Concerning False Mysticism and Personal Ambition While Representing Anthroposophy

Marie Steiner's Letter to a Member in Estonia Concerning Valentin Tomberg, Who Later Became an Active Catholic

March 25,1936 Haus Hansi

Dear Miss von Dumpff,

I would like to answer you as briefly as possible. I am letting lie a long letter that I have already finished writing, just as I did earlier with my letters to Tomberg. For I have read once again his letters from before and I know that he won't change his position. For my sensibility, he is astonishingly lost in delusions and arrogant. There's no sense in my writing something that wont be of any use to him and will be falsely interpreted. I can only advise you to read his first "anthroposophical tract' with those insulting words and just read what lies between the lines. And just ask yourself then whether one can present oneself in that manner as a spiritual investigator and for that purpose appeal in such a way to the masters who work hiddenly.

The question at hand is to what extent his relationship to the first class is thereby affected. For that reason I'm sending you these two excerpts from the introductory remarks with which Dr. Steiner introduced the sessions.

The commitments that the class members take on are the following: Anyone seeking membership in the first class commits himself, as a representative of the society, never to present his own initiatives to the world under the name and auspices of anthroposophy without having cleared the matter with the governing committee in Dornach.

He commits himself to belong to no other esoteric stream and, should he want to promulgate another sotericism, he should do that outside the first class and in fact may not belong to it anymore. Without discussing the matter with the governing committee at the Goetheanum, Tomberg has announced himself--in published material that he gives the name "anthroposophical tracts"--to be a bearer of the living stream, without which [Does this now match the original?} anthroposophy would wither. He thus denied the efficacy of Dr. Steiner's wisdom teachings--on which he himself stands and to which he owes everything, "like the air that one breathes" [Tomberg's own words]--and instead claims efficacy (living potentiality) for what he purports to offer from esoteric sources directly.

His apostle Bjelotsvetoff in Riga proclaims categorically a new current proceeding from Tomberg, which is to found a sixth race through eugenic occultism. And as if there is no time to lose--that everything must happen quickly, consciously to provide high and mighty souls with incarnation opportunities. Here, he wrote to a lady . . . [unprovided].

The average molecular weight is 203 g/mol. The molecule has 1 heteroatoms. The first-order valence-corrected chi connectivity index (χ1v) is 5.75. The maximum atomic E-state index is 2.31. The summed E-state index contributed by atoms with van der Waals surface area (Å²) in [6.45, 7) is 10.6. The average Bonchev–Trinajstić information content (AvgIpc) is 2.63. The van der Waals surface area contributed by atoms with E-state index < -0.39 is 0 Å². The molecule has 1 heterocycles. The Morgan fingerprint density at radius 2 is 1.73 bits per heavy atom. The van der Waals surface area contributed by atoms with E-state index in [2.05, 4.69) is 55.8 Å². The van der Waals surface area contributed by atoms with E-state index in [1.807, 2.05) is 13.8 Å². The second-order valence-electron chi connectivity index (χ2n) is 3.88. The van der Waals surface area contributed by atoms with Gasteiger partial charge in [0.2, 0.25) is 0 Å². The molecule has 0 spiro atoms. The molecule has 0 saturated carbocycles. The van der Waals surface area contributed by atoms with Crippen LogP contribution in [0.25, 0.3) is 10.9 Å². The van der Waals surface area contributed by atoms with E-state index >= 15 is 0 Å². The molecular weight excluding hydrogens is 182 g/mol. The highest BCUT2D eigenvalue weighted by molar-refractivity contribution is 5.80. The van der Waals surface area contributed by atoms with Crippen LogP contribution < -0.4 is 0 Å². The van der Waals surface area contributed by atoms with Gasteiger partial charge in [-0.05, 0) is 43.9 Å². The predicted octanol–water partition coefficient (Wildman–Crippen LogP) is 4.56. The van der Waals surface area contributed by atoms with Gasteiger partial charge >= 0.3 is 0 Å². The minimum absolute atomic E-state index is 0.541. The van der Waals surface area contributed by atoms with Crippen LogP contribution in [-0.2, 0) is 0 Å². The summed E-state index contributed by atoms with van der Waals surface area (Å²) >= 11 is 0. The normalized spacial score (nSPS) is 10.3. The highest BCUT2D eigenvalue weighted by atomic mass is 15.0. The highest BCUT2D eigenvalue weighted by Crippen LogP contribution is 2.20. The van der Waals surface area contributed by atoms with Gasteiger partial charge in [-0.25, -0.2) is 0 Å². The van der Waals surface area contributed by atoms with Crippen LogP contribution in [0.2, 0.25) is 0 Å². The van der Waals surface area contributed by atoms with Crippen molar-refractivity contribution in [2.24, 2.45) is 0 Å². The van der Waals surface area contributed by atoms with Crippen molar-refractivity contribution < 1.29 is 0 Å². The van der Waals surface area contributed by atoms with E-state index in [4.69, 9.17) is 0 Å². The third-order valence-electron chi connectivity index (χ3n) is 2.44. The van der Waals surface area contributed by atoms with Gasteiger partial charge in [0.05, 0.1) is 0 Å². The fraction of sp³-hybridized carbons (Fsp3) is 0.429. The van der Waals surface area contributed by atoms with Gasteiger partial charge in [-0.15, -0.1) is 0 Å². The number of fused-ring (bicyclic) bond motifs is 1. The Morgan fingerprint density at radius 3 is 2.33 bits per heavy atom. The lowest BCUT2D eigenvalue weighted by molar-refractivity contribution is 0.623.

To be sure, there's nothing new about trying to provide advanced souls with incarnation opportunities; that's actually one of the frequently appearing childhood diseases of mysticism. In America, there are several colonies aiming to found the sixth race. Our movement should be perceived as too earnest to give room to such games. Such an attitude should be a result of the training that Dr. Steiner wanted us to cultivate here.

We must protect the first class from new esotericism. One must then decide--either for the new Bjelotsvetoff-Tomberg current or for the one given by Dr. Steiner. And it wont do to leave everything unclear just because it's comfortable. If, in fact, as you say, Tomberg works only with the wisdom teachings of Dr. Steiner, then he should renounce the claim of being the bearer of a new current of wisdom and bring his Bjelotsvetoff back to reason.

Those who don't want such things coming into the first class also have a right to exercise that freedom, which goes hand in hand with the commitments to which they have agreed.

You speak of having been "excluded" from the first class. No one has done that, and it is not true--at least in so far as, were you here, for example, you would not have been prevented from attending. As for the small group in Reval [now Tallinn] however--which wants to keep Dr. Steiner's esotericism separate from Tomberg's--they must be allowed to do that, and they have the right to work among themselves.

None regrets more than I that Tomberg's development has taken this course. Perhaps it wouldn't have happened if so much hadn't been made of him.

Here in Dornach we do not make a big fuss over people or get overexcited. Many perceive that to be a "lack of recognition". We, however, esteem accomplishments that combine themselves with fidelity and vigilant conscience.

Best Regards,

Mane Steiner